Here's a first for the Villa: Snowdrops blooming... on March 11! The snowdrops are "volunteers," meaning I didn't plant any seeds or bulbs, they just suddenly showed up. In Molly's yard, no less. Tiptoe through the poo piles.

My picture is so bad, I went to Google Images to find a better one. (By the way, I make an effort to find pics that are not copyrighted. Apologies if I've erred.)

Along the way, I found this mad cool floor lamp inspired by the snowdrop. My sister and I are both lamp-a-holics, and this one just sends me right over the edge.

Tuesday, March 9, 2010

Indian Spring?

Friday night I had dinner with Gracie's humans, a lovely dinner highlighted by fresh Gulf shrimp from their recent trip. My appetite is still pretty small, but I will always make room for fresh shrimp. It is the one food I think I could eat til I burst, and showing any restraint or courtesy is a huge challenge. (I came home to find the Bims in mid par-tay, and had to park at the end of the block. Thanks, girls. Looking forward to Karma returning the favor.) Saturday night, we gathered at a cable-enhanced Hoodie house to watch the Butler Bulldogs. They had a rough first quarter. As I expected, they rallied almost as soon as I called it a night and headed home. I believe that made Consecutive Win #19!

We are having what I might call Indian Spring...some gloriously warm and sunny weather, but don't expect it to last. I've tried telling my daffodils and tulips that it's a ruse, but they insist on reaching for the sun. Molly and her friends have been enjoying much longer walks. I can hardly believe it, but Molly turned 9 years old last week.

A friend told me that her elderly mother, when asked what was new, would always answer, "Nothing, thank god!" I have a new appreciation for that reply. Other than pain, fatigue and sleeping issues, which have been with me all along, I'm still managing fairly well. I know that may change at any time, and I have a new appreciation for each day that I'm able to manage on my own.

Here's a funny from Bro 1. It always cracks me up to imagine how our pets view us:
P.S. Still no sign of the noctural mammal.

Monday, March 1, 2010

Things That Go Bimp In the Night

Mom & Dad were here for a wonderful visit, but left just a day before some excitement at the Villa! First, I need to back up and tell you about when I first went to look at Miss Molly, almost nine years ago. Her "foster father" came to the door and before he even let me in the house, asked, "You don't want a dog for protection, do you?" No, I assured him, just companionship. He let me in, and I fell in love with this little mutt, who we now know is actually half dog/half chicken.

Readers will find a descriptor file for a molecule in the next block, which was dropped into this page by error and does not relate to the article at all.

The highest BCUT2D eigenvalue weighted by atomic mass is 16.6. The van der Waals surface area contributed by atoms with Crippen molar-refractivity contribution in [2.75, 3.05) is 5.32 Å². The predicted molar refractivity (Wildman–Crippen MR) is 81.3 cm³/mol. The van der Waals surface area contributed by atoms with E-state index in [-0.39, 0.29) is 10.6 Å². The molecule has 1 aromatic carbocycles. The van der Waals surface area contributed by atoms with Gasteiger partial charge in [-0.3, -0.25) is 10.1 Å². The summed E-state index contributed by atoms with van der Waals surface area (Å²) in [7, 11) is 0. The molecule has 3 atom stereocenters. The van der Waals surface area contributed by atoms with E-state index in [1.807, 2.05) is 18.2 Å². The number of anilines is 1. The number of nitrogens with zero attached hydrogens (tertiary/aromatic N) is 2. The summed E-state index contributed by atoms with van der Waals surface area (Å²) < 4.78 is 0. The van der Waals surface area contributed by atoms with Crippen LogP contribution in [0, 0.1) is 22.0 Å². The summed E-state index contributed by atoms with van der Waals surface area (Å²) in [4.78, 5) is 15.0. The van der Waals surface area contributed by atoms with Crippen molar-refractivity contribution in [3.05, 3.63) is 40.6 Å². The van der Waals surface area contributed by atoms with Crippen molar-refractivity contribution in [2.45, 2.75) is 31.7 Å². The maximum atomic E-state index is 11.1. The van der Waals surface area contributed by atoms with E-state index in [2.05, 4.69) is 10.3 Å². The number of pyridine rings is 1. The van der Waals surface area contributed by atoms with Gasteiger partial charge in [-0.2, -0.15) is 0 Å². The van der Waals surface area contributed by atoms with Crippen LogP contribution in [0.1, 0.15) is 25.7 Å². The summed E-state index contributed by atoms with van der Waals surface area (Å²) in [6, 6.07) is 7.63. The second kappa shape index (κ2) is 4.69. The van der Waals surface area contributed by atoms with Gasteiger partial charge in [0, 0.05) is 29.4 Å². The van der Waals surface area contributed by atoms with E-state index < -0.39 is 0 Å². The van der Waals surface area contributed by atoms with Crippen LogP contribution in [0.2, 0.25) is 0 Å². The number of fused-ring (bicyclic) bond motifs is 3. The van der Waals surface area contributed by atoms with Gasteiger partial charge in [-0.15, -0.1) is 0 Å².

I was awoken by something last night. I'd taken a sleeping pill, so my brain had to work hard to rouse me. I was vaguely aware that there was Something in the bedroom with us. Molly didn't even bark. She just looked at me as if to say, "Hey, you better check that out." As I forced my fuzzy brain toward consciousness, I realized...there was a bat in my bedroom. (I didn't get hysterical because this was
actually the Villa's third bat, but the other two were 20+ years ago. Please read about them here; it's relevant.)

The bedroom door was open and I saw it fly into the living room. I closed the bedroom door, and went into the kitchen to prop open the back door. Supposedly, bats don't want to be indoors, and if you open a door or window, they will find the fresh air and get out. I sat in the living room for half an hour, watching this stupid bat fly back and forth, back and forth. I knew I was destined to fall back asleep soon, so I closed the door, opened a living room window about 6" (it was about 15º outside!) and went back to bed, closing the door tightly behind me.

I haven't seen the bat since, and I hope he found his way outside. I'll find out soon enough if he didn't.

Tuesday, February 23, 2010

Happiness (Reconsidered)

by Judith Viorst

Is a clean bill of health from the doctor,
And the kids shouldn't move back home for
more than a year,
And not being audited, overdrawn, in Wilkes-Barre,
in a lawsuit or in traction.